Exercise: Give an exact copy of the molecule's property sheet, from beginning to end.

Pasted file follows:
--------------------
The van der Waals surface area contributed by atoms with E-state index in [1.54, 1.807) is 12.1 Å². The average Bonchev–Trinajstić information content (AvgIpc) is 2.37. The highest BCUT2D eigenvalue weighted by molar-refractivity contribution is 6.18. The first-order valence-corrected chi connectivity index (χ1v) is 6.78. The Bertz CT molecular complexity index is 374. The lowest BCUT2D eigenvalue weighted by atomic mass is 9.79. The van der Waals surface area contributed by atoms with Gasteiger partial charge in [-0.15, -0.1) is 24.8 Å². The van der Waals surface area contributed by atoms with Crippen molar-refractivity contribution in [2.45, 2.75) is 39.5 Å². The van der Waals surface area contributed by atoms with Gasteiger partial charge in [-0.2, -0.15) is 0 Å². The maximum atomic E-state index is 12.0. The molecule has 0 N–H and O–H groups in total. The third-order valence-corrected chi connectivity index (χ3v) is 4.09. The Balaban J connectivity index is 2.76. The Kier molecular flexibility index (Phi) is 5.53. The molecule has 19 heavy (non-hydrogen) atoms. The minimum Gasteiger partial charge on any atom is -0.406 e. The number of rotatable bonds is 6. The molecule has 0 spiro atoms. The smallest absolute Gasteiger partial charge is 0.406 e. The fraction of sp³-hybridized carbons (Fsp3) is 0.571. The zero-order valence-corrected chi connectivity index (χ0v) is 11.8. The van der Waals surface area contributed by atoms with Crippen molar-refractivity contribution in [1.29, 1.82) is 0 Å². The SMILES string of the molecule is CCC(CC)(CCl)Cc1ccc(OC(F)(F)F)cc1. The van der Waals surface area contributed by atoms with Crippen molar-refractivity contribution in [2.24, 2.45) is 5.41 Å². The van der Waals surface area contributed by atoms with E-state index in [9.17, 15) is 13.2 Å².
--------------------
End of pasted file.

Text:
The van der Waals surface area contributed by atoms with E-state index in [1.54, 1.807) is 12.1 Å². The average Bonchev–Trinajstić information content (AvgIpc) is 2.37. The highest BCUT2D eigenvalue weighted by molar-refractivity contribution is 6.18. The first-order valence-corrected chi connectivity index (χ1v) is 6.78. The Bertz CT molecular complexity index is 374. The lowest BCUT2D eigenvalue weighted by atomic mass is 9.79. The van der Waals surface area contributed by atoms with Gasteiger partial charge in [-0.15, -0.1) is 24.8 Å². The van der Waals surface area contributed by atoms with Crippen molar-refractivity contribution in [2.45, 2.75) is 39.5 Å². The van der Waals surface area contributed by atoms with Gasteiger partial charge in [-0.2, -0.15) is 0 Å². The maximum atomic E-state index is 12.0. The molecule has 0 N–H and O–H groups in total. The third-order valence-corrected chi connectivity index (χ3v) is 4.09. The Balaban J connectivity index is 2.76. The Kier molecular flexibility index (Phi) is 5.53. The molecule has 19 heavy (non-hydrogen) atoms. The minimum Gasteiger partial charge on any atom is -0.406 e. The number of rotatable bonds is 6. The molecule has 0 spiro atoms. The smallest absolute Gasteiger partial charge is 0.406 e. The fraction of sp³-hybridized carbons (Fsp3) is 0.571. The zero-order valence-corrected chi connectivity index (χ0v) is 11.8. The van der Waals surface area contributed by atoms with Crippen molar-refractivity contribution in [1.29, 1.82) is 0 Å². The SMILES string of the molecule is CCC(CC)(CCl)Cc1ccc(OC(F)(F)F)cc1. The van der Waals surface area contributed by atoms with Crippen molar-refractivity contribution in [2.24, 2.45) is 5.41 Å². The van der Waals surface area contributed by atoms with E-state index in [9.17, 15) is 13.2 Å².